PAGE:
Specific attributes (3) for all elements635 ms1120 ms
All attributes except one for all boiler elements453 ms2895 ms
All attributes except one for all elements3249 ms5272 ms

 

I included results for all elements (not filtering by template type) to demonstrate how these batch queries scale. I do NOT recommend doing this on a large AF structure.

 

Based on these results, I have made the following observations. YYMV, however, as PI Web API appears to do some internal caching that can cause successive calls to perform faster.

 

  1. When getting all attributes (not specific ones using the "multiple" function call), it is important to be mindful of which fields you are selecting. The more metadata you ask for, the longer the request will take.
  2. Using the "multiple" function call for ad-hoc attributes does not perform very well if you have a lot of elements and are requesting a lot of attributes for each element. You're better off just asking for all attributes with a call to "attributes," unless you only need a small subset of attributes.
  3. The more elements that need to be processed, the longer the query. This makes intuitive sense and is to be expected.

 

Concluding remarks

 

I hope this blog post is helpful to you as you use the PI Web API to develop your own web apps. What other ways have you discovered of getting attributes with the PI Web API?

I would like to share some thoughts about PI calculation datasets in ProcessBook and what would help us to keep – I’d rather say bring - them under control.

Undoubtedly, datasets come in very handy for users to do some simple calculations on the fly. But they are also a challenge for PI administrators when they start to get out of control - I'd almost say they become a mess then.

 

How did that come about?

In a perfect "PI world" data is accessible by what- and whomever and tag names never change. Users start building displays with calculations and - as they are very handy - they tend to spread more and more all over the company.

 

In reality we have PI security and systems that change over time. Display builder and user not always share the same access rights. That's the point where it gets weird. Not primarily for the user but definitely for the administrators. Thousands of error messages start to flood the server logs and make them almost unreadable:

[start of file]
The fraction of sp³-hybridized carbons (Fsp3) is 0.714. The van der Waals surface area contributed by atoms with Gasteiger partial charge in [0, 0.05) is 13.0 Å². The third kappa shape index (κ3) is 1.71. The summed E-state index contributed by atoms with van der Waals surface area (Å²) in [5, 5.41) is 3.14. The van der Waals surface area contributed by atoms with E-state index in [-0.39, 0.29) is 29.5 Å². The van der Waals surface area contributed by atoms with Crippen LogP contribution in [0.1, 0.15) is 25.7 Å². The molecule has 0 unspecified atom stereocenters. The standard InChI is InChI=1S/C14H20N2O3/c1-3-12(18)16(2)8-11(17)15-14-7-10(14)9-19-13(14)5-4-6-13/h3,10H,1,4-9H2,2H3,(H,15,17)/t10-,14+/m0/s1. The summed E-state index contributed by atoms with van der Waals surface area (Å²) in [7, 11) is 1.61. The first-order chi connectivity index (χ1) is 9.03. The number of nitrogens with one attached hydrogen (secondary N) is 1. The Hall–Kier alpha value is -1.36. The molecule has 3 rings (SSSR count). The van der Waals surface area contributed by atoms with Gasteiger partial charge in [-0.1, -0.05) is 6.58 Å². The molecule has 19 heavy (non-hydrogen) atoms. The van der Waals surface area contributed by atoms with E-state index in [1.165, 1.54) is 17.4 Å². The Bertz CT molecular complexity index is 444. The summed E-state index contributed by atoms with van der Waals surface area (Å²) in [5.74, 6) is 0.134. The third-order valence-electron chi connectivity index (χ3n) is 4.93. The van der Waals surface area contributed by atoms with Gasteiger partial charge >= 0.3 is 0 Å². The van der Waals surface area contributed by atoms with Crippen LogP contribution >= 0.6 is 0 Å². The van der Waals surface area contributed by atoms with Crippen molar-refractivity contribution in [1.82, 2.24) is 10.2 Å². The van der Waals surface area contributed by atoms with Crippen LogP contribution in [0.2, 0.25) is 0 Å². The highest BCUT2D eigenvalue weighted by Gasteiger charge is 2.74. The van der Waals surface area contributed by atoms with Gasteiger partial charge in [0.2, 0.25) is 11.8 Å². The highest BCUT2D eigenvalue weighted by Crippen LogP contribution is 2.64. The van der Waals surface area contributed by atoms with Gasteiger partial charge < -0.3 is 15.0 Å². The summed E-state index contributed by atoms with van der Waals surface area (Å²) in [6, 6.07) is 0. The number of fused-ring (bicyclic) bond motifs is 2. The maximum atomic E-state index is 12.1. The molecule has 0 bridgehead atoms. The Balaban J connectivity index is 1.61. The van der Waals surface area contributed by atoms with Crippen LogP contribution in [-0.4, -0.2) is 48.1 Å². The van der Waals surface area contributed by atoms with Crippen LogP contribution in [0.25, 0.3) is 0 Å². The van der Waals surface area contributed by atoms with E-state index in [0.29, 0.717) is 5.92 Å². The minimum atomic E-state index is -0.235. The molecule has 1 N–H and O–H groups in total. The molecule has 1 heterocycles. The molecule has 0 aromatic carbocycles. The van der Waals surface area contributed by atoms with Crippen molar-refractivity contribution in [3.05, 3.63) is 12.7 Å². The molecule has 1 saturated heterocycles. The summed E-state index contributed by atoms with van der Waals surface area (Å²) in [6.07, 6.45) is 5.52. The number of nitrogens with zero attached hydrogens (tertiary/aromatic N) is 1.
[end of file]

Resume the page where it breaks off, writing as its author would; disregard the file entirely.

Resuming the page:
User query failed: Connection ID: 6092, User: xxx, User ID: yyy, Point ID: 0, Type: expcalc, …

 

Users often are not even aware of using datasets. They picked them up with a copied display. Missing data access or renamed points are the most common source of trouble.

Besides a small green spot becoming red (status report) there is nothing that could draw users notice. That's nothing unusual in an extensive display, since this could be also be triggered by a temporary system digital state.

Individual datasets, spread all over the company are not manageable - and that's by far not the only handicap.

 

How to relieve the symptoms?

First of all, error messages should appear at the place where the error occurs.

It depends on the point of view, what would be the right place in case of calculation datasests.

Technically, the PI server might be the right place, practically and for logical reasons it'd be the client. That's the only place it can be fixed.

Here are my proposals:

Provide options to

  • prompt users for calculation dataset problems in ProcessBook
  • automatically disable datasets that can't be executed (security, tag not found) in ProcessBook
  • suppress those error messages (Point ID: 0) on the server
  • disable datasets in ProcessBook (stepwise, e.g. creation, execution, disable)

How to cure?

What I definitely see, is an urgent need (at least in our case) to replace the unmanageable decentralized approach with a centralized one.

This is where AF On Demand Calculations come in.

 

Anyway, replacing datasets with On Demand Calculations will be a big challenge and there are several topics that need to be discussed, e.g.:

  • support for migration from datasets to AF On demand calculations (export)
  • how to provide the individual flexibility of personal datasets (may be an organizational matter)
  • ...

 

Conclusion

From an administrators point of view the most annoying issue is the log entries for failing calculations in the server log.

500 messages per hour on a 50k server with 100 connected ProcessBooks are more the rule but the exception. An option to suppress those calculation errors with "Point ID: 0" would be a blessing.

 

A good starting point on the client could be to more obviously make users aware of the problem of failing calculation datasets.

This can (and may be should be) be annoying and therefore an option to disable specific datasets is needed. Together with an option to disable permanently failing calculations automatically this would be perfect.

 

Finally, a centralized and manageable approach with e.g. On Demand Calculations should be the goal - with benefits for all the new and future clients. Let’s do it step by step.

 

May be someone wants to picks this up and makes an enhancement request out of it